Federal judge threatens to dismiss 2 claims from Boston Marathon bomber in prison discrimination lawsuit

Dzhokhar Tsarnaev’s legal battle with the FBOP continues.

Dzhokhar Tsarnaev holds up a bandaged hand at his arraignment on Wednesday, July 10, 2013. The Boston Marathon bombing suspect plead not guilty to all charges - Art Lien

A federal magistrate judge has issued a court order directing Dzhokhar Tsarnaev, currently serving a life sentence for his role in the 2013 Boston Marathon bombing, to file an amended prisoner complaint within 30 days. If he doesn’t, Judge Gordon P. Gallagher said, two of his seven claims in a federal lawsuit will be thrown out. Some of Tsarnaev’s other claims were previously subject to similar court orders, with all of them being amended within the 30-day time frame.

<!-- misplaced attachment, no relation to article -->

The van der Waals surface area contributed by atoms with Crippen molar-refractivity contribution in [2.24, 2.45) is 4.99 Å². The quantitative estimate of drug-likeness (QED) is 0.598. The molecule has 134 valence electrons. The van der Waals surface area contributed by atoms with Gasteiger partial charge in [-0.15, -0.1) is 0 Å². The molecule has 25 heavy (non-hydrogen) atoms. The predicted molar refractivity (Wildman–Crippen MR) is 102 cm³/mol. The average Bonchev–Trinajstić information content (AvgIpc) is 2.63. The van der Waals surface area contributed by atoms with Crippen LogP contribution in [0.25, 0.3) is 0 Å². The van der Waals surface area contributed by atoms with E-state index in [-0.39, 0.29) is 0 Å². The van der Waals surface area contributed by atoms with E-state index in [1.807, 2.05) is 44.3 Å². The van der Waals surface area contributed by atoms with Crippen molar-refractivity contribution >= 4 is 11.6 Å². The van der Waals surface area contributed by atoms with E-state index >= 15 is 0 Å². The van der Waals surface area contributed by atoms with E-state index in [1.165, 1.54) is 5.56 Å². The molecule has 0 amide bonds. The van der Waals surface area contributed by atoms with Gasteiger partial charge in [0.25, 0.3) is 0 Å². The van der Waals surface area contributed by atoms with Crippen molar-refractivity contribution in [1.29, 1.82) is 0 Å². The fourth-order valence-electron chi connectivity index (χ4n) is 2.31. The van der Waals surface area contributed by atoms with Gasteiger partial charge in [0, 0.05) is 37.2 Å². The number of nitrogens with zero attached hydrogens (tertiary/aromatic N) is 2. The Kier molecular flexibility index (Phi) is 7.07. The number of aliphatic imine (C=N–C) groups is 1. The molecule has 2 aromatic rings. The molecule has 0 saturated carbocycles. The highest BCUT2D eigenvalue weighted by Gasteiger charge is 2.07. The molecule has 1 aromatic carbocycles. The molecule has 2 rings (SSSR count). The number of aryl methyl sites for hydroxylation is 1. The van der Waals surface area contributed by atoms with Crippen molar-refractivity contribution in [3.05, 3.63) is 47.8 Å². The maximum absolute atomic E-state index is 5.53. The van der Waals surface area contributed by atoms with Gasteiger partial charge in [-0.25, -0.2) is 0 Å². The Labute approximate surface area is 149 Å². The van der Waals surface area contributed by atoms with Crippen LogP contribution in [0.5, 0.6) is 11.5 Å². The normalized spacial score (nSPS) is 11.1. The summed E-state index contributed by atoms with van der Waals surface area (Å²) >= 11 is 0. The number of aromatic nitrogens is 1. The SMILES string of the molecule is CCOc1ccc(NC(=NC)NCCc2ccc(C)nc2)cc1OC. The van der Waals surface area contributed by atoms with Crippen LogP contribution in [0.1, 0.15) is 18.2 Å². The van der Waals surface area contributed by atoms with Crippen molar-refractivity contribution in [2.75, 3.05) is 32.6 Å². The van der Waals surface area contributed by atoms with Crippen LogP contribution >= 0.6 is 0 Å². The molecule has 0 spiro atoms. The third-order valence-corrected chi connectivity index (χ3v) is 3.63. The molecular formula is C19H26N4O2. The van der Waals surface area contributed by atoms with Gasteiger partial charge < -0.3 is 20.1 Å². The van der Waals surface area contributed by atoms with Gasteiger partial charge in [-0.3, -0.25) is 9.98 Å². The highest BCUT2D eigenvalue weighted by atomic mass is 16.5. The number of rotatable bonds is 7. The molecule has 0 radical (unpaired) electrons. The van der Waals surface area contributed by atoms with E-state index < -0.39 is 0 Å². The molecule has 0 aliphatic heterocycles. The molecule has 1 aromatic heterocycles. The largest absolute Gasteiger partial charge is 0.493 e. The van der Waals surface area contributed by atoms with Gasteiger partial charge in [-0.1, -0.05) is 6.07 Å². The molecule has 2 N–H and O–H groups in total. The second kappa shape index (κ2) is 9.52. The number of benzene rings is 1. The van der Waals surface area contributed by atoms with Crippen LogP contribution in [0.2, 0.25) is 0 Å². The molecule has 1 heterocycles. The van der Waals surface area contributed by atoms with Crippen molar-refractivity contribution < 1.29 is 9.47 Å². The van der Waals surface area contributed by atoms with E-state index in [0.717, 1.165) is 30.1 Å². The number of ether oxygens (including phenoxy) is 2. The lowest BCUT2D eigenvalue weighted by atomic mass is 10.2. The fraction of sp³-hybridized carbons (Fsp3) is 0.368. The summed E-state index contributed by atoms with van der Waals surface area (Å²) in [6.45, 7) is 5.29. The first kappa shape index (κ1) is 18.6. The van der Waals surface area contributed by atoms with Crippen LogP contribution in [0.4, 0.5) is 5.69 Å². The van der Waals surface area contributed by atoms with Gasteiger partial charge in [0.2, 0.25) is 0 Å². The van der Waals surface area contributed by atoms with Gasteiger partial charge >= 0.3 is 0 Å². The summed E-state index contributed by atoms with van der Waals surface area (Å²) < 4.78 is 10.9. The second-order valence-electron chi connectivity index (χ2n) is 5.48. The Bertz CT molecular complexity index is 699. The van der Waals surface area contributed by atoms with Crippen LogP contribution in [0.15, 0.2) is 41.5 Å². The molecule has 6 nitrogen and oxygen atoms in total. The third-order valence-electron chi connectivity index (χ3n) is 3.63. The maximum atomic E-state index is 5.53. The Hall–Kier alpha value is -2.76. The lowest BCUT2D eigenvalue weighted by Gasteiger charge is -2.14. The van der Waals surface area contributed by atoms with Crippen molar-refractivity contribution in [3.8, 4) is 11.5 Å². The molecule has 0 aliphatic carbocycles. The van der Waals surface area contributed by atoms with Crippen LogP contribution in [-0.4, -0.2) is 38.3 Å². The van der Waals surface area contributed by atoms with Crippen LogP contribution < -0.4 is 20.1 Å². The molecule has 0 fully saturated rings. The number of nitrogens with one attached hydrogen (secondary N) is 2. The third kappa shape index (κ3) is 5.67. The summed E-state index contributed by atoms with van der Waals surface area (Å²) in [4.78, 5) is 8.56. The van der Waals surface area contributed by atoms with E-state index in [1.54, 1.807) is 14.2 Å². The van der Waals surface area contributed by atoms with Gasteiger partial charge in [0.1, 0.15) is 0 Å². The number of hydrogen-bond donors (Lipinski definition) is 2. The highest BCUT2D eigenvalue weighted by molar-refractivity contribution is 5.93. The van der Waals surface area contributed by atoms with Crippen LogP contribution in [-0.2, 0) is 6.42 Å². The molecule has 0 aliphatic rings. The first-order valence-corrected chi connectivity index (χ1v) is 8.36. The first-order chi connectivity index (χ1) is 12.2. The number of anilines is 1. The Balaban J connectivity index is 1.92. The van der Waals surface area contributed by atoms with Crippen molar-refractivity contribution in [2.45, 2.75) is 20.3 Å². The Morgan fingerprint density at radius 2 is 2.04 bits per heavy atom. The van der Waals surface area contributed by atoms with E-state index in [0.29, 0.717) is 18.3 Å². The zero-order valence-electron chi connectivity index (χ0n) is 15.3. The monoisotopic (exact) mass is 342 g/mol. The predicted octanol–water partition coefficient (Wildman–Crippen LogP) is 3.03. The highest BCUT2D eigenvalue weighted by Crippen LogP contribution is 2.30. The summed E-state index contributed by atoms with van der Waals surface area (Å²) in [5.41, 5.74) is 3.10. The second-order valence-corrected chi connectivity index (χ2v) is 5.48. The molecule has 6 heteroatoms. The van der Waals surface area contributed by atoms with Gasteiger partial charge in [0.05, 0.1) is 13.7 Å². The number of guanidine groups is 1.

Tsarnaev is held at the United States Penitentiary Administrative Maximum Facility in Florence, Colorado, otherwise known as ADX Florence. A prison spokesperson said that “unique security management requirements” caused Tsarnaev to be housed at the prison instead of USP Terre Haute, where male death-row prisoners are usually held.

The facility houses 359 prisoners who are “most capable of extreme, sustained violence toward staff or other inmates,” including ‘Unabomber’ Ted Kaczynski, former CIA officer Harold Nicholson, who provided classified information to Russia, and Jessie Con-Ui, a life inmate who killed a federal prison guard in Pennsylvania.